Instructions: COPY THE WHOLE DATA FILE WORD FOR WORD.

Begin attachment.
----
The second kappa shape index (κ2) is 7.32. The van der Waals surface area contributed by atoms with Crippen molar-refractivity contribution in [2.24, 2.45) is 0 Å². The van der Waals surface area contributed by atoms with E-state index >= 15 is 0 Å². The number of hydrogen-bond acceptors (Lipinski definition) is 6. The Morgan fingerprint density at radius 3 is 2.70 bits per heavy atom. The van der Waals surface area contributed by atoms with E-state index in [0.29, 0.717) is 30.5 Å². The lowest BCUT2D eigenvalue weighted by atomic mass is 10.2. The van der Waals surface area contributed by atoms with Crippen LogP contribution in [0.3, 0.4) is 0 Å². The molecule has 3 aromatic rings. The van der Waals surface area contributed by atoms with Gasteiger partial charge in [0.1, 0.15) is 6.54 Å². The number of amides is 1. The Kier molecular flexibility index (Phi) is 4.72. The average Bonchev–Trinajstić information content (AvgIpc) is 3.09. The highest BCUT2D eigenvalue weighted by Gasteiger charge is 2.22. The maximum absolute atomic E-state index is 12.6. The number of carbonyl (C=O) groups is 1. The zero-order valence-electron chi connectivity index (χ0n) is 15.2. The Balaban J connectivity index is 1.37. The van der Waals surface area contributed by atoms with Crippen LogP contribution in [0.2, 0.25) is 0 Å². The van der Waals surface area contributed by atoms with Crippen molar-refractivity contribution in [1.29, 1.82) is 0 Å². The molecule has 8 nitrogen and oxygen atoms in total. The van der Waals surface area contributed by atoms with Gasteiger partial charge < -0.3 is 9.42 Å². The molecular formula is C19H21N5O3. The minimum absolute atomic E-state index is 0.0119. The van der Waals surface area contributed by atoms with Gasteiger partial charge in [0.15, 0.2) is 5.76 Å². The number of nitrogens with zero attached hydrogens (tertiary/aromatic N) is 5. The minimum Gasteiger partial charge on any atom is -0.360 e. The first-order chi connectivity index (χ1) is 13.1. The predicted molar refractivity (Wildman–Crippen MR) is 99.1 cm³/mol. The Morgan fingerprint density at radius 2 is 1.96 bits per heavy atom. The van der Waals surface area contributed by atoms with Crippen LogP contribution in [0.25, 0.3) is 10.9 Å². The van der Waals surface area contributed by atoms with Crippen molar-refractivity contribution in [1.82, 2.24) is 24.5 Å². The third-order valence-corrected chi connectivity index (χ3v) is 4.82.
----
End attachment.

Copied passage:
The second kappa shape index (κ2) is 7.32. The van der Waals surface area contributed by atoms with Crippen molar-refractivity contribution in [2.24, 2.45) is 0 Å². The van der Waals surface area contributed by atoms with E-state index >= 15 is 0 Å². The number of hydrogen-bond acceptors (Lipinski definition) is 6. The Morgan fingerprint density at radius 3 is 2.70 bits per heavy atom. The van der Waals surface area contributed by atoms with E-state index in [0.29, 0.717) is 30.5 Å². The lowest BCUT2D eigenvalue weighted by atomic mass is 10.2. The van der Waals surface area contributed by atoms with Crippen LogP contribution in [0.3, 0.4) is 0 Å². The molecule has 3 aromatic rings. The van der Waals surface area contributed by atoms with Gasteiger partial charge in [0.1, 0.15) is 6.54 Å². The number of amides is 1. The Kier molecular flexibility index (Phi) is 4.72. The average Bonchev–Trinajstić information content (AvgIpc) is 3.09. The highest BCUT2D eigenvalue weighted by Gasteiger charge is 2.22. The maximum absolute atomic E-state index is 12.6. The number of carbonyl (C=O) groups is 1. The zero-order valence-electron chi connectivity index (χ0n) is 15.2. The Balaban J connectivity index is 1.37. The van der Waals surface area contributed by atoms with Crippen LogP contribution in [0.2, 0.25) is 0 Å². The van der Waals surface area contributed by atoms with Crippen molar-refractivity contribution in [1.29, 1.82) is 0 Å². The molecule has 8 nitrogen and oxygen atoms in total. The van der Waals surface area contributed by atoms with Gasteiger partial charge < -0.3 is 9.42 Å². The molecular formula is C19H21N5O3. The minimum absolute atomic E-state index is 0.0119. The van der Waals surface area contributed by atoms with Gasteiger partial charge in [0.15, 0.2) is 5.76 Å². The number of nitrogens with zero attached hydrogens (tertiary/aromatic N) is 5. The minimum Gasteiger partial charge on any atom is -0.360 e. The first-order chi connectivity index (χ1) is 13.1. The predicted molar refractivity (Wildman–Crippen MR) is 99.1 cm³/mol. The Morgan fingerprint density at radius 2 is 1.96 bits per heavy atom. The van der Waals surface area contributed by atoms with Crippen LogP contribution in [0.25, 0.3) is 10.9 Å². The van der Waals surface area contributed by atoms with Crippen molar-refractivity contribution in [1.82, 2.24) is 24.5 Å². The third-order valence-corrected chi connectivity index (χ3v) is 4.82.